Stopping in front of the other young man he said in Chinese: 'Did you see that old foreign [expletive] beside you?"
|A Monkey in a tree 2007 at the same location as photo above on the trail up to a very pointy Pagoda whose name I do not remember.|
"Yes!" replied the other.
"How old do you reckon he is?"
"Must be very old! Just look at his hands". (He didn't! He at least was polite.)
For my part while this brief conversation was taking place, I continued smoking whilst looking directly into the face of the impolite boy - with a big Cheshire cat grin on my face.
Mingxing's friend had been staying with an Aunt who had opened a new restaurant, and together with some other friends, we had been invited to dine there (to financially help Aunty). Fortunately, most of the guests at our table were able to speak English, although most of the conversation was in Chinese.
I admit that I was a little peeved that we had had to interrupt our plans in order to go to lunch, but given how hot we had become on our walk, the rest in the restaurant proved quite refreshing even if it did make me reluctant to returning to our walk. When the time came we took a taxi back to Yu Fei's Temple and recommenced our journey around the lake. (See Companion File at "The Jade-Belt Bridge")
As mentioned in the companion article, I didn't take a photograph of "The Jade-Belt Bridge" (The sign of which I photographed and transcribed), but after crossing it somewhere along the way, we came across some place with sculptures of wine merchants. I have no photographs of signs in the area so either there weren't any or I forgot.
As we were travelling on our way we saw a number of different sites including a gateway which prohibited entrance and which thusly forced us to retrace our steps. When we did, we came across a lovely middle-late age couple seated on a bench by the lake, singing along with songs on some type of recorder. I stopped for quite a time listening to them, and took some videos. It was really a peaceful and enjoyable experience.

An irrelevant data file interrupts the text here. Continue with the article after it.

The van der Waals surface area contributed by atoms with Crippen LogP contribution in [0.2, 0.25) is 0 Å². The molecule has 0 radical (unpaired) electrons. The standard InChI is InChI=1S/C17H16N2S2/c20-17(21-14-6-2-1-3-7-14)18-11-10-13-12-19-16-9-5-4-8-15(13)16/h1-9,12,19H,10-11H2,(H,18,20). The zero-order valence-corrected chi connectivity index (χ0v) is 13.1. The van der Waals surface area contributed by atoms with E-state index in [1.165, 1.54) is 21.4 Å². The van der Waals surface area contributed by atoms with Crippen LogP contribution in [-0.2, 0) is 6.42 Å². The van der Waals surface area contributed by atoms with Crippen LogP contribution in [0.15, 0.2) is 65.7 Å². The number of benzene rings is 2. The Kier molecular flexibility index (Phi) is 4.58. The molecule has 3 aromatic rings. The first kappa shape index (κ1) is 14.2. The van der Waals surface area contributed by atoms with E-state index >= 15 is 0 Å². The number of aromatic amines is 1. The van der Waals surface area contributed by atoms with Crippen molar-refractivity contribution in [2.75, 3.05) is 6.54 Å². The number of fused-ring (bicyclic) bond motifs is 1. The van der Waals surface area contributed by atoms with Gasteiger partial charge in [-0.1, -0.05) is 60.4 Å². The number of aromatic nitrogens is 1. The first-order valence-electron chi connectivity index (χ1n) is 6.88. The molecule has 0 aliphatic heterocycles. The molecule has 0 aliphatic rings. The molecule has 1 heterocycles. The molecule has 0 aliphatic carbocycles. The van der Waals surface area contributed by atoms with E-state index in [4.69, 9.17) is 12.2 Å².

|2007 on the left and 2012 on the right|
When Chiara and I did the trip in 2007, West Lake was absolutely crowded, but on this trip there were comparatively few people around as can be seen in the photo above. I have to admit here that I was just following Mingxing except for when I bought an ice cream at a little store behind the Costa Coffee building prior to going to lunch. I was wondering how much the ice cream would cost when I heard one of the female attendants refer to me as 'a foreigner' at which point I told her that I was actually Chinese. This started off a delicious conversation with lots of laughing and joking and them wanting to see my passport.
- (Because I speak Chinese with a 'local/common accent' I love to confuse people by telling them that I am Chinese from the North West Muslim province of Xin Jiang. The week after this trip I was in a supermarket in Shanghai and someone behind me said: 'Look! A foreigner!'. Without turning around I said: 'I am from Xin Jiang!' Then the voice replied: 'You are ALSO from Xin jiang?' I turned around to find myself face to face with some Muslims. oooppss! Caught out!)
|Costa Coffee on the Lake|
Now as I have already stated, I just followed Mingxing around and while I took lots of photographs (including some of the Chinese Olympic Rowing Team), upon reviewing the photographs I have to admit that I have no idea where we were. (Now you know why photographs are generally consecutively presented.) Eventually we came to Leifeng Pagoda.
|Some of the Tourist Boats you can travel on at West Lake|